Tax authorities have so far identified some 2,400 individuals and corporations mentioned in the Panama Papers, MPs heard on Thursday.
Of these, 1,300 are individuals and 1,000 legal entities, deputy tax commissioner Soteris Markides informed lawmakers.
Among the names identified, around 700 had not submitted tax returns for years – a number going back to 2005.
Under the law, authorities may request information from taxpayers going back a maximum of 12 years.
That is why tax officials used 2005 as a baseline, Markides explained.
And about 50 persons/corporations did not even have a tax file.
In identifying these individuals and corporations, said Markides, the Tax Department made use of special in-house software, where parameters were inserted based on tangential information appearing in the Panama Papers.
For those who were found to be delinquent on filing tax returns or who lack a tax file altogether, authorities will be contacting them over the next few days requesting compliance.
Moreover, the Tax Department identified a number of “high-risk persons” who possess assets overseas.
Markides stressed, however, that having a relationship with a company abroad or keeping assets overseas does not necessarily point to tax evasion.
A sample of some 100 persons thus deemed “high risk” would likewise by contacted in the near future, and would be asked to furnish extensive data on their property and any earnings generated overseas.
According to the deputy tax commissioner, there is a “serious possibility” that several of the persons mentioned in the Panama Papers are nominee shareholders – holding stock in companies on behalf of another person.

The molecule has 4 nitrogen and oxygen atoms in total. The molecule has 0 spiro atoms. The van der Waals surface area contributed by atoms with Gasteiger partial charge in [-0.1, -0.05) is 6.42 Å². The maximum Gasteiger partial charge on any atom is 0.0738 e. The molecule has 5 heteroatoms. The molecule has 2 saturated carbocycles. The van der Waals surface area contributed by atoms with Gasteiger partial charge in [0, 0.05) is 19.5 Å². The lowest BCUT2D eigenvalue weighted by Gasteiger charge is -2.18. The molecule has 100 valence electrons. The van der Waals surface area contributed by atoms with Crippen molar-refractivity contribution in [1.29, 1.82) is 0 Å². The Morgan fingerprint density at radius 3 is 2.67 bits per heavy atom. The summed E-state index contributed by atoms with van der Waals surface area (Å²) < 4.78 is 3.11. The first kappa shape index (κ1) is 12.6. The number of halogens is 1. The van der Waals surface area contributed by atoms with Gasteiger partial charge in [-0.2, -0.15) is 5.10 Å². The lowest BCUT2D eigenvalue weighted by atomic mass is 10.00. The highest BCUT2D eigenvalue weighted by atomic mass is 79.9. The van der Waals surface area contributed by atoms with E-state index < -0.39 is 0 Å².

Markides vowed that authorities would “do no favours to anyone found liable for tax evasion.”
But on the other hand, he added, the Tax Department is working “low key,” wary of actions or statements that might damage the island’s reputation as a financial services centre.
Contacted by the Cyprus Mail, Tax Commissioner Yiannis Tsangaris said authorities here have not officially requested the entire Panama Papers from the International Consortium of Investigative Journalists, which released the documents in 2016.
The department, he said, is working with what is available in the public domain – documents published online.
He added that work was ongoing, not ruling out the identification of more persons appearing in the Panama Papers.
The department is currently analysing the information coming to light to determine which cases might constitute tax evasion, tax avoidance, or money laundering.
‘Panama Papers’ is shorthand for the widely-publicized report of the International Consortium of Investigative Journalists, originally published on April 3, 2016. The story broke simultaneously on the ICIJ Web site and in newspapers around the world.
A massive leak of 11.5 million documents from the Panamanian law firm Mossack Fonseca provided the investigative journalists with a trove of information about 200,000 entities incorporated in offshore havens – companies whose real owners were difficult or impossible to trace.
Mossack Fonseca (Cyprus) Ltd, a representative office of the Panamanian firm, was registered in Cyprus in 2003. The company asked to be deleted from the registry of companies registered in Cyprus in March 2016. Three individuals were listed on Mossack Fonseca’s website as contacts for the Cyprus office.